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As risk of fentanyl overdose grows, public health providers say they need more tools

Counterfeit prescription pills often laced with fentanyl are becoming a common way people in Washington State consume opioids.
Courtesy of the National Institute on Drug Abuse and the Drug Enforcement Agency
Counterfeit prescription pills often laced with fentanyl are becoming a common way people in Washington State consume opioids.

Opioid use in Washington State is transforming. Those who were dependent on heroin and prescription pills are now using the much more lethal synthetic opioid fentanyl, and those who use other drugs, such as methamphetamines are increasingly testing positive for the substance.

Service providers say the interventions they offer aren’t as effective against synthetic opioids and they need more tools.

In Washington State synthetic opioids are now more likely to cause an overdose than heroin or prescription opioid pills – that’s according to a 2020 study by the University of Washington. The Washington State Department of Health also recently released 2021 overdose numbers, which showed more than 2,000 people died last year. The state’s chief science officer says fentanyl is a major factor in that trend.

Synthetic opioids are cheaper, more potent and far easier to obtain, says Katie Booher. She’s the syringe services coordinator at the Spokane Regional Health District. Booher’s program allows people to safely exchange needles, get free doses of the overdose reversal drug commonly known as Nalaxone, and receive training to use the drug.

But Booher says fentanyl has changed the dynamic.

“We're hearing more and more individuals using these mexi's, the fentanyl laced pills,” Booher said. “And there smoking them and we do not provide smoking supplies per an RCW law. We're really concerned about the decrease in clients coming in because we know, just from what we're hearing from those clients, that aren't coming in, our people aren't coming because they're smoking fentanyl.”

Fewer visits to the syringe exchange also means fewer referrals to services in the community and treatment, which together can offer a pathway out of addiction.

Booher says two tools that could bring people to return to the program and help avoid overdose are fentanyl testing strips and safe smoking supplies. But those are considered drug paraphernalia under Washington State law and are therefore illegal.

“It’s probably fourth or fifth hand by the time they get it in their hand, the drugs that they’re using,” Booher said. “They can’t test it at all without these strips. It’s kind of like a roulette game at this point.”

A bill that would have legalized fentanyl testing strips was proposed this last legislative session. It received unanimous support in the Senate, but it died in the House.

Senator Jim Honeyford, the Central Washington Republican who sponsored the bill, says it was modeled after a similar proposal in the Southwest. He was inspired to introduce it by a constituent who told him their brother had recently died of a fentanyl overdose.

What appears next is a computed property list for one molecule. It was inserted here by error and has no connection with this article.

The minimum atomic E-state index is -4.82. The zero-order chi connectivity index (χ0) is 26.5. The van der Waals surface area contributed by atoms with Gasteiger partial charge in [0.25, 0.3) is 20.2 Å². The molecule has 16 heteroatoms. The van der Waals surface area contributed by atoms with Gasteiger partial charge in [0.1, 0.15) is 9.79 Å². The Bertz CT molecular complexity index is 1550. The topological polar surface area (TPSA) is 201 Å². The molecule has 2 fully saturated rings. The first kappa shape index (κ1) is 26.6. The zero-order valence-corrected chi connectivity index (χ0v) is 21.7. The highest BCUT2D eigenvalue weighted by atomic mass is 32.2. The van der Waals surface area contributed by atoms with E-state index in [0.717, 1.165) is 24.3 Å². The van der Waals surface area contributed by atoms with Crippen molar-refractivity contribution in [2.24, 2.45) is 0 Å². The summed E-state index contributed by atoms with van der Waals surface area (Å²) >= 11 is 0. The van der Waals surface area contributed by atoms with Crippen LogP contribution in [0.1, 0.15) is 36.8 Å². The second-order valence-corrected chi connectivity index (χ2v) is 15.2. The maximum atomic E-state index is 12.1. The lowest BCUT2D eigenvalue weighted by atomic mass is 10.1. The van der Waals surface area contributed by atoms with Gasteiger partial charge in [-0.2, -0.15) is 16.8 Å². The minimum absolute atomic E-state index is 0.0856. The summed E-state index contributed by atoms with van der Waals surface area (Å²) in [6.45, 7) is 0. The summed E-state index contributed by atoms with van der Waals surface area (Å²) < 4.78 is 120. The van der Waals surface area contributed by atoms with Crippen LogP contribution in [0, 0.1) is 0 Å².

Honeyford says he’s against drug use, and has also introduced a bill to sentence fentanyl dealers whose product can be traced to overdose deaths to life in prison. But he says he doesn’t see the purpose of taking tools away from people who are already struggling with addiction.

“People are going to be using these drugs and they should have some way to at least test them to know what they’re taking,” he said.

He says he plans to introduce the testing strip bill again, saying he believes it will save lives.

“I really believe this is something that needed to be done,” Honeyford said.

He said he was approached by the Washington State Department of Health to add other harm prevention measures to the bill, but he was concerned he would lose support, and restricted his bill only to testing strips.

According to the Department of Health, a testing strip pilot it conducted in 2018 was popular.

Health workers were able to start conversations about the risks associated with fentanyl, and people who used the strips acted to reduce their chance of overdose.

Misty Challinor, division director for the Spokane Regional Health District’s treatment services program, says one of the largest barriers to policy change, and helping those who use drugs, is stigma.

“I think the problem that a lot of people have is understanding what our program actually does,” Challinor said, “and the same with the syringe exchange program, is understanding that we're not out there promoting substance use, we're actually here ensuring that our community is safe and that we keep them from overdose and we try to help them when they're ready to engage in a recovery program.”

She says if the health district could hand out testing strips and safe smoking supplies, they could save more lives.

“Anyone in our fields can speak to the fact that we want people to understand and know, this is a desperate need for our community."

Reporter's note: Overdose reversal medication is free to anyone covered by Medicaid in Washington state. Anyone at risk of overdose themselves and the people around them are eligible without a prescription from a doctor. For information on how to acquire the overdose reversal drug Naloxone or more resources, go to

Rebecca White is a 2018 graduate of Edward R Murrow College of Communication at Washington State University. She's been a reporter at Spokane Public Radio since February 2021. She got her start interning at her hometown paper The Dayton Chronicle and previously covered county government at The Spokesman-Review.